Postexercise hypotension and related hemodynamic responses to cycling under heat stress in untrained men with elevated blood pressure

Felipe A. Cunha, Paulo Farinatti, Helen Jones, ADRIAN MIDGLEY

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Purpose: To investigate the effect of heat stress on postexercise hypotension. Methods: Seven untrained men, aged 21–33 years, performed two cycling bouts at 60% of oxygen uptake reserve expending 300 kcal in environmental temperatures of 21 °C (TEMP) and 35 °C (HOT) in a randomized, counter-balanced order. Physiological responses were monitored for 10-min before and 60-min after each exercise bout, and after a non-exercise control session (CON). Blood pressure (BP) also was measured during the subsequent 21-h recovery period. Results: Compared to CON, systolic, and diastolic BPs were significantly reduced in HOT (Δ = − 8.3 ± 1.6 and − 9.7 ± 1.4 mmHg, P < 0.01) and TEMP (Δ = − 4.9 ± 2.1 and − 4.5 ± 0.9 mmHg, P < 0.05) during the first 60 min of postexercise recovery. Compared to TEMP, rectal temperature was 0.6 °C higher (P = 0.001), mean skin temperature was 1.8 °C higher (P = 0.013), and plasma volume (PV) was 2.6 percentage points lower (P = 0.005) in HOT. During the subsequent 21-h recovery period systolic BP was 4.2 mmHg lower in HOT compared to CON (P = 0.016) and 2.5 mmHg lower in HOT compared to TEMP (P = 0.039). Conclusion: Exercise in the heat increases the hypotensive effects of exercise for at least 22 h in untrained men with elevated blood pressure. Our findings indicate that augmented core and skin temperatures and decreased PV are the main hemodynamic mechanisms underlying a reduction in BP after exercise performed under heat stress.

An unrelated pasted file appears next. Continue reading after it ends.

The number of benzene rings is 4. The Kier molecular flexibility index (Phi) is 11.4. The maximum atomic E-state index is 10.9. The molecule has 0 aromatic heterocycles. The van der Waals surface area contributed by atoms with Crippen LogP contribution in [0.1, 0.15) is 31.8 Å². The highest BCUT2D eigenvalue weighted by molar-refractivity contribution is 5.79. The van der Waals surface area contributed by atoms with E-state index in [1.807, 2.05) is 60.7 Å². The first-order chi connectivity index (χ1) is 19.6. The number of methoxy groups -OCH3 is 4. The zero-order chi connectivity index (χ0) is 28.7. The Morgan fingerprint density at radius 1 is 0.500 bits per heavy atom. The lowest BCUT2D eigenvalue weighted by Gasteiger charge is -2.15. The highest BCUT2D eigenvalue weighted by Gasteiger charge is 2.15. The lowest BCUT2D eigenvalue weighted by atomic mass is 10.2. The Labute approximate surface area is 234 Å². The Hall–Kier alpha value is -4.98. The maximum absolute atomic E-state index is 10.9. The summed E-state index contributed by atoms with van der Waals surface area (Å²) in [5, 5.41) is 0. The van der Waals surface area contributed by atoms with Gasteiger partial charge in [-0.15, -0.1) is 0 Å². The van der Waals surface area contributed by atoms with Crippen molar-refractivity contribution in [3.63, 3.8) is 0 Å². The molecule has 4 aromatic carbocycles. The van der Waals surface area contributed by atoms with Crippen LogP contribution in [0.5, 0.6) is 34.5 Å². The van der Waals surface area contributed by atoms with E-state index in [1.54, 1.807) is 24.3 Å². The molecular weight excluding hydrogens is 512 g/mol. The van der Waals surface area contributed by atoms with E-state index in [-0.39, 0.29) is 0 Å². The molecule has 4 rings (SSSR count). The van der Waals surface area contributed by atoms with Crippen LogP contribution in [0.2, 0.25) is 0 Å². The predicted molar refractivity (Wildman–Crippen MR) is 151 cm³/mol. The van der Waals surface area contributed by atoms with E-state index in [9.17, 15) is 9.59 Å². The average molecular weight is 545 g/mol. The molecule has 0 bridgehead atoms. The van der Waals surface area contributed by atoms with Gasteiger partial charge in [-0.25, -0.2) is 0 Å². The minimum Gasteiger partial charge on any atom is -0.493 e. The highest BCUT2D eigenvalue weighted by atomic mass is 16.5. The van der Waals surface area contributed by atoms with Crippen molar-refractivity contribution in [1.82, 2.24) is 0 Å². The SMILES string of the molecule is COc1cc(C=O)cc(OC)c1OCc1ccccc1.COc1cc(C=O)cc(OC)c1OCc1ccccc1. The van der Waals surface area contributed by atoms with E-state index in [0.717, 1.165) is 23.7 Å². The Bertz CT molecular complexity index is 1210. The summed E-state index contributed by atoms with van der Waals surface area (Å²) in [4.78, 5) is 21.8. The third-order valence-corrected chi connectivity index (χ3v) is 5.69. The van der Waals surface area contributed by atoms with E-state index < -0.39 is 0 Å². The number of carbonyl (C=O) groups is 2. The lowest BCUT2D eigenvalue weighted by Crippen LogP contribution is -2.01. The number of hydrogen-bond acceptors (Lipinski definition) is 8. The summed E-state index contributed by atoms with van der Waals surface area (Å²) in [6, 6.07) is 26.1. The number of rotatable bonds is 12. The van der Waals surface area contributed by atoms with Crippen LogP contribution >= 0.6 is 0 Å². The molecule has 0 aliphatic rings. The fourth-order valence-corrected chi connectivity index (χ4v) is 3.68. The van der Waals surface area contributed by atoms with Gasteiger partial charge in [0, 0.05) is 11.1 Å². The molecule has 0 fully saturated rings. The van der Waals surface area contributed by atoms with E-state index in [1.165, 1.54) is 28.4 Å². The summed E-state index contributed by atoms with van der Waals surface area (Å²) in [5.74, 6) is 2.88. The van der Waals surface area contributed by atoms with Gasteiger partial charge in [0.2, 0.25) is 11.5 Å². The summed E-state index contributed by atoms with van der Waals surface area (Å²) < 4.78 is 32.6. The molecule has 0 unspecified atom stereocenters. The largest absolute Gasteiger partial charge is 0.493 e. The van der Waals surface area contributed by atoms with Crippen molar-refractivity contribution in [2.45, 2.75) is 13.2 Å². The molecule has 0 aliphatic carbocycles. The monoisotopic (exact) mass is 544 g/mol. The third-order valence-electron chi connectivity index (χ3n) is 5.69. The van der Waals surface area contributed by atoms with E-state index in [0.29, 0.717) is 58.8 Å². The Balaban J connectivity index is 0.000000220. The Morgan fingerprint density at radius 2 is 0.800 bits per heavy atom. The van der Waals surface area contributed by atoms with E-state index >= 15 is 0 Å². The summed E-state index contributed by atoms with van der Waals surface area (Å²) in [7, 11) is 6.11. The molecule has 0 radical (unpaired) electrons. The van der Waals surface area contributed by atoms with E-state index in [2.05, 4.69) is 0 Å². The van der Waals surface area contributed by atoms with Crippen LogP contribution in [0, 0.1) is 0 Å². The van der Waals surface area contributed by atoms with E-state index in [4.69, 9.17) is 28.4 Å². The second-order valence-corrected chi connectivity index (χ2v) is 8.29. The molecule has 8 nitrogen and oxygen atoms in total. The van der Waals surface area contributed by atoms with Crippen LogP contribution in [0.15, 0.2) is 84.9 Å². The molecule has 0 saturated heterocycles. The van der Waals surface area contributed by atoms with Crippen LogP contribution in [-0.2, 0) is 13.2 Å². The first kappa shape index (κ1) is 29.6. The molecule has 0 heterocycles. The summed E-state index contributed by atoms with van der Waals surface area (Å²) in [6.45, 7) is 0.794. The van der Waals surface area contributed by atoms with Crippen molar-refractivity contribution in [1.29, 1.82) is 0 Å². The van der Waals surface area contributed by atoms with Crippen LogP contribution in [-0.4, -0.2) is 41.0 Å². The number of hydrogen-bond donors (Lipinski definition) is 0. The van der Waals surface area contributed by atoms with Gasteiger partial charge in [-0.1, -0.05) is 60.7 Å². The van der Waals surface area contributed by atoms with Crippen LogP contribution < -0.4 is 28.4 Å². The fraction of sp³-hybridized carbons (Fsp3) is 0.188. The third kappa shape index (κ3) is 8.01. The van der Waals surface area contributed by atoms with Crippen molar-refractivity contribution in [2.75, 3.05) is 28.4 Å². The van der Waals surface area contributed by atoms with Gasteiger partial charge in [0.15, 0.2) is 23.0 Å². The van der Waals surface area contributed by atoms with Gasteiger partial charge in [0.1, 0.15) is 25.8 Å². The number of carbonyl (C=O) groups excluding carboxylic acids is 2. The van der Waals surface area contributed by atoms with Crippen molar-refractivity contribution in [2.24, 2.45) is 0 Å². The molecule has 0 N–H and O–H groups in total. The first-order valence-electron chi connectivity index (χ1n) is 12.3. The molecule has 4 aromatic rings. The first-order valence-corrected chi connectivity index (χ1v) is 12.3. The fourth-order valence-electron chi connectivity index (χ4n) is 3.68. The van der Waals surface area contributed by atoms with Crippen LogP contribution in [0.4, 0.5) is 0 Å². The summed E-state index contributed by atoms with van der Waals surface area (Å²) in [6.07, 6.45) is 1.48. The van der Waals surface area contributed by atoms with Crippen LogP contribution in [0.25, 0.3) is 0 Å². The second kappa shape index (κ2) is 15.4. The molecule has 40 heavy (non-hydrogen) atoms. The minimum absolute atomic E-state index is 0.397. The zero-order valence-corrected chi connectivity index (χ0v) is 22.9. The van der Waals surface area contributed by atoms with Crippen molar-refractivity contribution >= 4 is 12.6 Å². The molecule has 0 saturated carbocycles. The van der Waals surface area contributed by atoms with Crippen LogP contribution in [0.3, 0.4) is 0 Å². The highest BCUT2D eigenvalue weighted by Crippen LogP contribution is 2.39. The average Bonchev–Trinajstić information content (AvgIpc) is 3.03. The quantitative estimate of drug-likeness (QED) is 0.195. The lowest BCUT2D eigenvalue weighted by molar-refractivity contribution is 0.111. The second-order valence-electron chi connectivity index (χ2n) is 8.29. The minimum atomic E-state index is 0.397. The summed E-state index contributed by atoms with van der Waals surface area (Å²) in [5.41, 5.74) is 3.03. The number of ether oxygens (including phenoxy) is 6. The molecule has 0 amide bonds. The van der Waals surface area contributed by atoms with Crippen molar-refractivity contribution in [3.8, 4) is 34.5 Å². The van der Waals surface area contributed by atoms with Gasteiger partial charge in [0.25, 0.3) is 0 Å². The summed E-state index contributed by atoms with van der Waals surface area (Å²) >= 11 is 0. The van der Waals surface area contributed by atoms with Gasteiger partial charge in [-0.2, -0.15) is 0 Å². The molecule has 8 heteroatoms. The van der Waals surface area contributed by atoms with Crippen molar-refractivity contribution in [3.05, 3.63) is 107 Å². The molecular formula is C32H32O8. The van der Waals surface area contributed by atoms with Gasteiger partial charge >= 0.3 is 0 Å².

Original languageEnglish
Pages (from-to)1001-1013
Number of pages13
JournalEuropean Journal of Applied Physiology
Issue number5
Early online date18 Mar 2020
Publication statusPublished - 1 May 2020


  • baroreceptor reflex; blood pressure; cardiovascular response; energy expenditure; thermoregulation
  • Baroreceptor reflex
  • Cardiovascular response
  • Energy expenditure
  • Thermoregulation
  • Blood pressure


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